Del Williamson, GE Energy
(Editor’s note: Williamson, president of global sales for GE Energy, is retiring after more than four decades in the global power industry. Following are his comments on some of the major changes he has witnessed in the industry during that time.)
From the era of large, integrated utilities to today’s environment of deregulation and intense competition among a variety of power producers, the landscape of the global energy industry has undergone many significant changes over the past 40 years.
Prior to deregulation, the industry featured a heavy concentration of utilities providing the complete range of electrical services from generation to transmission and distribution. That system fostered broad industry cooperation in areas such as system planning and technology development, and broad support for industry organizations such as EPRI, AEIC and EEI.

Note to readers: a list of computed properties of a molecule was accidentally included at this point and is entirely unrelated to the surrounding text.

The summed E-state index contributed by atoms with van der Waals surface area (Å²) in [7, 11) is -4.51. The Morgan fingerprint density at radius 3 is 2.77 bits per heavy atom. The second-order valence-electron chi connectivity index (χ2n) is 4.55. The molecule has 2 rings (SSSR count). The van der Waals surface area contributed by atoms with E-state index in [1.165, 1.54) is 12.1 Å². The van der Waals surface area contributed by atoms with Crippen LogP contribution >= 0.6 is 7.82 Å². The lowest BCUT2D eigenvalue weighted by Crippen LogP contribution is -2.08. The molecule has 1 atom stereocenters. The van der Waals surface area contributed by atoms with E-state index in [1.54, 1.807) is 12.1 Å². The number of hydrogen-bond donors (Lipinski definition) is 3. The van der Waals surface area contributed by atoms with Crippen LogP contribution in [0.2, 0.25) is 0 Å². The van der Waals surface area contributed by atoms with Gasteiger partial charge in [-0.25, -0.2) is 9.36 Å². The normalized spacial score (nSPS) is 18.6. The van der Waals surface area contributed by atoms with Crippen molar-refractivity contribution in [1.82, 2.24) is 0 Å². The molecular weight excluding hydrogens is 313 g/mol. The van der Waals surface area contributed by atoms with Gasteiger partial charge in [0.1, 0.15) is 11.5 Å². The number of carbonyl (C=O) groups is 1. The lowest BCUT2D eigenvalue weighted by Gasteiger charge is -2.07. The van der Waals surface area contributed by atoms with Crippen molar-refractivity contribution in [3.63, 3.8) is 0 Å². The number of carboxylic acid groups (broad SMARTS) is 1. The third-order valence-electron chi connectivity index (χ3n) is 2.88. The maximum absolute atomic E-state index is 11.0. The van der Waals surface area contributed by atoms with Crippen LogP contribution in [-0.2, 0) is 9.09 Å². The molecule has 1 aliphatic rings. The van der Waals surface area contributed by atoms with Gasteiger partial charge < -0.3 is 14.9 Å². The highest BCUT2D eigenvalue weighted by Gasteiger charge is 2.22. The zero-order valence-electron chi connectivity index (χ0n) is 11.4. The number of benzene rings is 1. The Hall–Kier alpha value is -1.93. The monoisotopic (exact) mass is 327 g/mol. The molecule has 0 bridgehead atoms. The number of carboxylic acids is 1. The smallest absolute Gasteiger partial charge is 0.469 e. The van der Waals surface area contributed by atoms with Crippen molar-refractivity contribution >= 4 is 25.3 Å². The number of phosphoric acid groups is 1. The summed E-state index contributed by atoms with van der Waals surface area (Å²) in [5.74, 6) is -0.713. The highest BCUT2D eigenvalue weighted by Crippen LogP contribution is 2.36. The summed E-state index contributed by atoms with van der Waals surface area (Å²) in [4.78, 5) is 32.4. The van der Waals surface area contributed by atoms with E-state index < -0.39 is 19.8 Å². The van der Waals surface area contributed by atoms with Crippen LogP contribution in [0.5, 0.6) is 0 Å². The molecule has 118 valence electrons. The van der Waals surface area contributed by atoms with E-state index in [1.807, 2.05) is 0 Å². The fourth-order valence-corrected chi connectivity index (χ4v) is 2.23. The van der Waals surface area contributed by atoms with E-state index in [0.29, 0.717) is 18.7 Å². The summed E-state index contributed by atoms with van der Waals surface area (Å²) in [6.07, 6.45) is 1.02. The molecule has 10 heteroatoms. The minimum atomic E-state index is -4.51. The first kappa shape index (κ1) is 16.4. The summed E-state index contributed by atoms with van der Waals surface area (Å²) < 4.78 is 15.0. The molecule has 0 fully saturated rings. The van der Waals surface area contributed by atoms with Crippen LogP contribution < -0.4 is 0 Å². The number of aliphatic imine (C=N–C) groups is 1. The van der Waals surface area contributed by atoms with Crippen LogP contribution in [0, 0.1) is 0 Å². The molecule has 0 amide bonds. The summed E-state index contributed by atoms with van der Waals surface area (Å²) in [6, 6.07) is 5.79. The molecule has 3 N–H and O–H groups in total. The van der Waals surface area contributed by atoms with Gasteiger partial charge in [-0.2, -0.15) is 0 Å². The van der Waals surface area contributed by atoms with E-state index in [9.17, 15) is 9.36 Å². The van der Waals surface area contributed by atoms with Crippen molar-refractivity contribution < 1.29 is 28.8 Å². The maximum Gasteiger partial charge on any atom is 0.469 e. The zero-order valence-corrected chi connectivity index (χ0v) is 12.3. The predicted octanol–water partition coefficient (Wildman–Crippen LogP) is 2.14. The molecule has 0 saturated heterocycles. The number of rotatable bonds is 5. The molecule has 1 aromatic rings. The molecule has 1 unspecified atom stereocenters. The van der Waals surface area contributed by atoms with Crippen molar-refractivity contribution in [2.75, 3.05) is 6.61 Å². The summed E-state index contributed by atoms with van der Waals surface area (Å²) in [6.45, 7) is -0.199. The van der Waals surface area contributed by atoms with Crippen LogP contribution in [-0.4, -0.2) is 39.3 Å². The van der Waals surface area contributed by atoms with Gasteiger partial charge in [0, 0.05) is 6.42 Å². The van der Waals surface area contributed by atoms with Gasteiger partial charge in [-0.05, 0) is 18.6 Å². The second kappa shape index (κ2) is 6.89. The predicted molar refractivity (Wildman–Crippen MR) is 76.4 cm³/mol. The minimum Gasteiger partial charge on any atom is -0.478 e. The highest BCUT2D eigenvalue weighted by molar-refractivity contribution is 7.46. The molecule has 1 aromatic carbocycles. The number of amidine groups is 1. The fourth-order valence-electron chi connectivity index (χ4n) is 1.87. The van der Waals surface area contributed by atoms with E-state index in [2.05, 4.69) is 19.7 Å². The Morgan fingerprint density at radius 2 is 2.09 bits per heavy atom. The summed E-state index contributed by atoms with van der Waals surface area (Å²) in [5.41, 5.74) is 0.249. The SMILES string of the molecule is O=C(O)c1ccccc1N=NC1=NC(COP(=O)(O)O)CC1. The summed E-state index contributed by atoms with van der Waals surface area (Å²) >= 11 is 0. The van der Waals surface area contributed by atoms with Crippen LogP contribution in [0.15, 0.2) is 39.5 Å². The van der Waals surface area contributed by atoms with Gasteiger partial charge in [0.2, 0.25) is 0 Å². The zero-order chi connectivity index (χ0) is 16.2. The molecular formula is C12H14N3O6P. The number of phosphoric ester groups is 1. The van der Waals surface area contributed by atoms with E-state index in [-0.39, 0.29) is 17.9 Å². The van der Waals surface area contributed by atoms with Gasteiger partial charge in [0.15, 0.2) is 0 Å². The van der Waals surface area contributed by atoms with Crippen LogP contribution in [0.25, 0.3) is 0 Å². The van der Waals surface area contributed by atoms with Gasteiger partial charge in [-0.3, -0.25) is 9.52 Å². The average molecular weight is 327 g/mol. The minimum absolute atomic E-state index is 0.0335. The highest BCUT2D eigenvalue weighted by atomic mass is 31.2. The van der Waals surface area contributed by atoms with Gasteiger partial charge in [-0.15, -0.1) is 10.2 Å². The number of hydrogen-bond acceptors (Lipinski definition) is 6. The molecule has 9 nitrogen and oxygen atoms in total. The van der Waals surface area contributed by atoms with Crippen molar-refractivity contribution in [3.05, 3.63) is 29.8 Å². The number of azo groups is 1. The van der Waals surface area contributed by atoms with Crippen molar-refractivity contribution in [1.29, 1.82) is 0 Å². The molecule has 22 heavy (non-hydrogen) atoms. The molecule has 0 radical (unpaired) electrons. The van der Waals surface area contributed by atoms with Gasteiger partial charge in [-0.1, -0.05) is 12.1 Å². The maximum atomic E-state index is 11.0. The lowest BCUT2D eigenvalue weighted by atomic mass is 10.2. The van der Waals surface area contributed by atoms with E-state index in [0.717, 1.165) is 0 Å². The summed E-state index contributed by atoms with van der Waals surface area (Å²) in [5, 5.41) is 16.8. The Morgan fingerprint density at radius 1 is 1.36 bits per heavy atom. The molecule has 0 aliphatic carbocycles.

In past decades, huge investments were made in large central station generation, leading to continuing advances in the size and efficiency of turbine generators. That period was totally dominated by the use of coal, and air quality was only starting to be a concern.
State commissions controlled all electricity rates. During the 1960s and 1970s retail rates generally increased, then flattened out over the last two decades.
In the years before deregulation, customers placed great emphasis on long-term reliability, availability and sustained quality of the equipment they were purchasing, and relationships with trusted vendors were highly valued. Short-term financial measurements make these attributes less important in today’s world. With deregulation driving competition among power producers, the bottom line becomes the predominate part of the decision-making process. Purchasing decisions often are made by simply using a pure, pro forma balance sheet approach.